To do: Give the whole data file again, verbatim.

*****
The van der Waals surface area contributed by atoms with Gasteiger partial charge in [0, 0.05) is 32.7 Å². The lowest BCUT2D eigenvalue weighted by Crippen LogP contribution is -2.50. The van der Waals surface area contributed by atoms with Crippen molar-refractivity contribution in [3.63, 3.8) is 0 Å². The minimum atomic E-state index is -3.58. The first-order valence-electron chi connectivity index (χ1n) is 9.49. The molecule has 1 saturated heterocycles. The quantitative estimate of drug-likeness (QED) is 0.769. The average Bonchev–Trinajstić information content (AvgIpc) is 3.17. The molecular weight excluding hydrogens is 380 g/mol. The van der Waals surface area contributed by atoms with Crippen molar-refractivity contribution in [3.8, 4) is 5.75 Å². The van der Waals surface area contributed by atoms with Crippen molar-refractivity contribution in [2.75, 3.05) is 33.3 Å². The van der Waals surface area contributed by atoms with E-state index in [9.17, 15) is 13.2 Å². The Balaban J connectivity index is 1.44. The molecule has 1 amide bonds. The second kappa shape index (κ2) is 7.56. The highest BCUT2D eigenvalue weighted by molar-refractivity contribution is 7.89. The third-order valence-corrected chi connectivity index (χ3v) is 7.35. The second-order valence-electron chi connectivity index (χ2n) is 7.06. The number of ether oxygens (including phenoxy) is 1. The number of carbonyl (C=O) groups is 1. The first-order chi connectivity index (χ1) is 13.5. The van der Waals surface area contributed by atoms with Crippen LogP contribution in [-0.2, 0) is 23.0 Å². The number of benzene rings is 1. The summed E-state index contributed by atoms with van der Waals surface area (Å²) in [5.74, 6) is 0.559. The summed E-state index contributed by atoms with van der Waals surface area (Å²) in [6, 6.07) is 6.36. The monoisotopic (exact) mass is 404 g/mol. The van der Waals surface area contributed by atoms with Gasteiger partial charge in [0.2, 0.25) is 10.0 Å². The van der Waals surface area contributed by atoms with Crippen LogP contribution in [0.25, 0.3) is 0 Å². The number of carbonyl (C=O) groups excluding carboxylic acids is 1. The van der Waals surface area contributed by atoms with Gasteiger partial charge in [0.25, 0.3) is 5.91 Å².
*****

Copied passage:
The van der Waals surface area contributed by atoms with Gasteiger partial charge in [0, 0.05) is 32.7 Å². The lowest BCUT2D eigenvalue weighted by Crippen LogP contribution is -2.50. The van der Waals surface area contributed by atoms with Crippen molar-refractivity contribution in [3.63, 3.8) is 0 Å². The minimum atomic E-state index is -3.58. The first-order valence-electron chi connectivity index (χ1n) is 9.49. The molecule has 1 saturated heterocycles. The quantitative estimate of drug-likeness (QED) is 0.769. The average Bonchev–Trinajstić information content (AvgIpc) is 3.17. The molecular weight excluding hydrogens is 380 g/mol. The van der Waals surface area contributed by atoms with Crippen molar-refractivity contribution in [3.8, 4) is 5.75 Å². The van der Waals surface area contributed by atoms with Crippen molar-refractivity contribution in [2.75, 3.05) is 33.3 Å². The van der Waals surface area contributed by atoms with E-state index in [9.17, 15) is 13.2 Å². The Balaban J connectivity index is 1.44. The molecule has 1 amide bonds. The second kappa shape index (κ2) is 7.56. The highest BCUT2D eigenvalue weighted by molar-refractivity contribution is 7.89. The third-order valence-corrected chi connectivity index (χ3v) is 7.35. The second-order valence-electron chi connectivity index (χ2n) is 7.06. The number of ether oxygens (including phenoxy) is 1. The number of carbonyl (C=O) groups is 1. The first-order chi connectivity index (χ1) is 13.5. The van der Waals surface area contributed by atoms with Crippen LogP contribution in [-0.2, 0) is 23.0 Å². The number of benzene rings is 1. The summed E-state index contributed by atoms with van der Waals surface area (Å²) in [5.74, 6) is 0.559. The summed E-state index contributed by atoms with van der Waals surface area (Å²) in [6, 6.07) is 6.36. The monoisotopic (exact) mass is 404 g/mol. The van der Waals surface area contributed by atoms with Gasteiger partial charge in [0.2, 0.25) is 10.0 Å². The van der Waals surface area contributed by atoms with Crippen LogP contribution in [0.25, 0.3) is 0 Å². The number of carbonyl (C=O) groups excluding carboxylic acids is 1. The van der Waals surface area contributed by atoms with Gasteiger partial charge in [0.25, 0.3) is 5.91 Å².